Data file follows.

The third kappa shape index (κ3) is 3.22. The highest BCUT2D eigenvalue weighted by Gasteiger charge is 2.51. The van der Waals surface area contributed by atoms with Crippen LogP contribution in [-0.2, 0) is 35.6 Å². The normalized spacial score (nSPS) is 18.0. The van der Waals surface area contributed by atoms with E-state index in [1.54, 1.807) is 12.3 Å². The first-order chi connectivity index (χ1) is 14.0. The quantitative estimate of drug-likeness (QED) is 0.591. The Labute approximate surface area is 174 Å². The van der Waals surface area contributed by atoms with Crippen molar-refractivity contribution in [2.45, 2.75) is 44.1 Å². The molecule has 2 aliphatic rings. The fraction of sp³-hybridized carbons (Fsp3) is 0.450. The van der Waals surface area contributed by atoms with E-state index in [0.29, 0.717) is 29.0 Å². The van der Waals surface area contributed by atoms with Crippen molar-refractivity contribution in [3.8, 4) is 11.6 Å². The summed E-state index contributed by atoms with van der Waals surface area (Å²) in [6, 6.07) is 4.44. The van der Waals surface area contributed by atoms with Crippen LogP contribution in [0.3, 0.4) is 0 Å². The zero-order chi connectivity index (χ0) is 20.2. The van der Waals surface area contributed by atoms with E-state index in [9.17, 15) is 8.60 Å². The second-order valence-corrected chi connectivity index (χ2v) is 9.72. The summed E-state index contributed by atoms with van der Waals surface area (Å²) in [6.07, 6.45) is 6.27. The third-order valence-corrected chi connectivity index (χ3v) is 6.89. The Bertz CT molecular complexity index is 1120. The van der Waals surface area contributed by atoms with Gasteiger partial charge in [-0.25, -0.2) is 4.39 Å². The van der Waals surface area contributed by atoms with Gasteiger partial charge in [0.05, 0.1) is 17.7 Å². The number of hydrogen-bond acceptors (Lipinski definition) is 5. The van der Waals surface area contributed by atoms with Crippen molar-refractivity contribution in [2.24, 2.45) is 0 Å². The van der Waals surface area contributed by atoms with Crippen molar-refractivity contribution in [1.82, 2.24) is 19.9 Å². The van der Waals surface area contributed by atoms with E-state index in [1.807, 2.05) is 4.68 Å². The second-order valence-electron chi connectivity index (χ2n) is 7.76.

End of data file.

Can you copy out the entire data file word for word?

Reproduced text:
The third kappa shape index (κ3) is 3.22. The highest BCUT2D eigenvalue weighted by Gasteiger charge is 2.51. The van der Waals surface area contributed by atoms with Crippen LogP contribution in [-0.2, 0) is 35.6 Å². The normalized spacial score (nSPS) is 18.0. The van der Waals surface area contributed by atoms with E-state index in [1.54, 1.807) is 12.3 Å². The first-order chi connectivity index (χ1) is 14.0. The quantitative estimate of drug-likeness (QED) is 0.591. The Labute approximate surface area is 174 Å². The van der Waals surface area contributed by atoms with Crippen molar-refractivity contribution in [2.45, 2.75) is 44.1 Å². The molecule has 2 aliphatic rings. The fraction of sp³-hybridized carbons (Fsp3) is 0.450. The van der Waals surface area contributed by atoms with E-state index in [0.29, 0.717) is 29.0 Å². The van der Waals surface area contributed by atoms with Crippen molar-refractivity contribution in [3.8, 4) is 11.6 Å². The summed E-state index contributed by atoms with van der Waals surface area (Å²) in [6, 6.07) is 4.44. The van der Waals surface area contributed by atoms with Crippen LogP contribution in [0.3, 0.4) is 0 Å². The zero-order chi connectivity index (χ0) is 20.2. The van der Waals surface area contributed by atoms with E-state index in [9.17, 15) is 8.60 Å². The second-order valence-corrected chi connectivity index (χ2v) is 9.72. The summed E-state index contributed by atoms with van der Waals surface area (Å²) in [6.07, 6.45) is 6.27. The third-order valence-corrected chi connectivity index (χ3v) is 6.89. The Bertz CT molecular complexity index is 1120. The van der Waals surface area contributed by atoms with Gasteiger partial charge in [-0.25, -0.2) is 4.39 Å². The van der Waals surface area contributed by atoms with Gasteiger partial charge in [0.05, 0.1) is 17.7 Å². The number of hydrogen-bond acceptors (Lipinski definition) is 5. The van der Waals surface area contributed by atoms with Crippen molar-refractivity contribution in [2.24, 2.45) is 0 Å². The van der Waals surface area contributed by atoms with Crippen molar-refractivity contribution in [1.82, 2.24) is 19.9 Å². The van der Waals surface area contributed by atoms with E-state index in [1.807, 2.05) is 4.68 Å². The second-order valence-electron chi connectivity index (χ2n) is 7.76.